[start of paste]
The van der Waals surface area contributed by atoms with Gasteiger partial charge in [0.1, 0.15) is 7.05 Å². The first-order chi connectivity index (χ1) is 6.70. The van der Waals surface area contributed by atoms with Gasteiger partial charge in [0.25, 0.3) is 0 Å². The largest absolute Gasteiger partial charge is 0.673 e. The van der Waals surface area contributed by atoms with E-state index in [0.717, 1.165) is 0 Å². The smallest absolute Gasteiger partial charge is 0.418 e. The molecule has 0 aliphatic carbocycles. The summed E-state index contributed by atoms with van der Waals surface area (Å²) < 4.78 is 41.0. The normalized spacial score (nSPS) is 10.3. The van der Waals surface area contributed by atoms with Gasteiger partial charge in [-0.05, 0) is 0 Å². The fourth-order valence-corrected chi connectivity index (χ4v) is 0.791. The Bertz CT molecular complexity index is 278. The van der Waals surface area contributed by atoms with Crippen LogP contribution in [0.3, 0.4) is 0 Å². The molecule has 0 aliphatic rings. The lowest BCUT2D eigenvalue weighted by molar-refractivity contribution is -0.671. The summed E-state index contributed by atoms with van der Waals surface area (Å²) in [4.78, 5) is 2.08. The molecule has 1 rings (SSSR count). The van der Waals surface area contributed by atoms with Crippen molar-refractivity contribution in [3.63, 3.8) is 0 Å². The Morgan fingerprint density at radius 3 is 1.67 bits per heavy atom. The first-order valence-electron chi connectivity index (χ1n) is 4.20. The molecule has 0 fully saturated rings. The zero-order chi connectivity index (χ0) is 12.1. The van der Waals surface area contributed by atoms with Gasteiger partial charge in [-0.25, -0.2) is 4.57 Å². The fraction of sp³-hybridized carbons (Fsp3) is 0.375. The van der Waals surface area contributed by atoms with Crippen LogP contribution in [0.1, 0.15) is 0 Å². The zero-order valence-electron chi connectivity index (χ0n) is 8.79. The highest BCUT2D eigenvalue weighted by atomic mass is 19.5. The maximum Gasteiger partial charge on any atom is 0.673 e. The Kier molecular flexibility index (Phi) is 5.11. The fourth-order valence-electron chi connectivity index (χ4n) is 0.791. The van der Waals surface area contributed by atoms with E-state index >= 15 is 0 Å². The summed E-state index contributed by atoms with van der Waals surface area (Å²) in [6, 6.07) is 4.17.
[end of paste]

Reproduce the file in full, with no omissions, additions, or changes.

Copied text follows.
The van der Waals surface area contributed by atoms with Gasteiger partial charge in [0.1, 0.15) is 7.05 Å². The first-order chi connectivity index (χ1) is 6.70. The van der Waals surface area contributed by atoms with Gasteiger partial charge in [0.25, 0.3) is 0 Å². The largest absolute Gasteiger partial charge is 0.673 e. The van der Waals surface area contributed by atoms with E-state index in [0.717, 1.165) is 0 Å². The smallest absolute Gasteiger partial charge is 0.418 e. The molecule has 0 aliphatic carbocycles. The summed E-state index contributed by atoms with van der Waals surface area (Å²) < 4.78 is 41.0. The normalized spacial score (nSPS) is 10.3. The van der Waals surface area contributed by atoms with Gasteiger partial charge in [-0.05, 0) is 0 Å². The fourth-order valence-corrected chi connectivity index (χ4v) is 0.791. The Bertz CT molecular complexity index is 278. The van der Waals surface area contributed by atoms with Crippen LogP contribution in [0.3, 0.4) is 0 Å². The molecule has 0 aliphatic rings. The lowest BCUT2D eigenvalue weighted by molar-refractivity contribution is -0.671. The summed E-state index contributed by atoms with van der Waals surface area (Å²) in [4.78, 5) is 2.08. The molecule has 1 rings (SSSR count). The van der Waals surface area contributed by atoms with Crippen molar-refractivity contribution in [3.63, 3.8) is 0 Å². The Morgan fingerprint density at radius 3 is 1.67 bits per heavy atom. The first-order valence-electron chi connectivity index (χ1n) is 4.20. The molecule has 0 fully saturated rings. The zero-order chi connectivity index (χ0) is 12.1. The van der Waals surface area contributed by atoms with Gasteiger partial charge in [-0.25, -0.2) is 4.57 Å². The fraction of sp³-hybridized carbons (Fsp3) is 0.375. The van der Waals surface area contributed by atoms with Crippen LogP contribution in [0.1, 0.15) is 0 Å². The zero-order valence-electron chi connectivity index (χ0n) is 8.79. The highest BCUT2D eigenvalue weighted by atomic mass is 19.5. The maximum Gasteiger partial charge on any atom is 0.673 e. The Kier molecular flexibility index (Phi) is 5.11. The fourth-order valence-electron chi connectivity index (χ4n) is 0.791. The van der Waals surface area contributed by atoms with E-state index >= 15 is 0 Å². The summed E-state index contributed by atoms with van der Waals surface area (Å²) in [6, 6.07) is 4.17.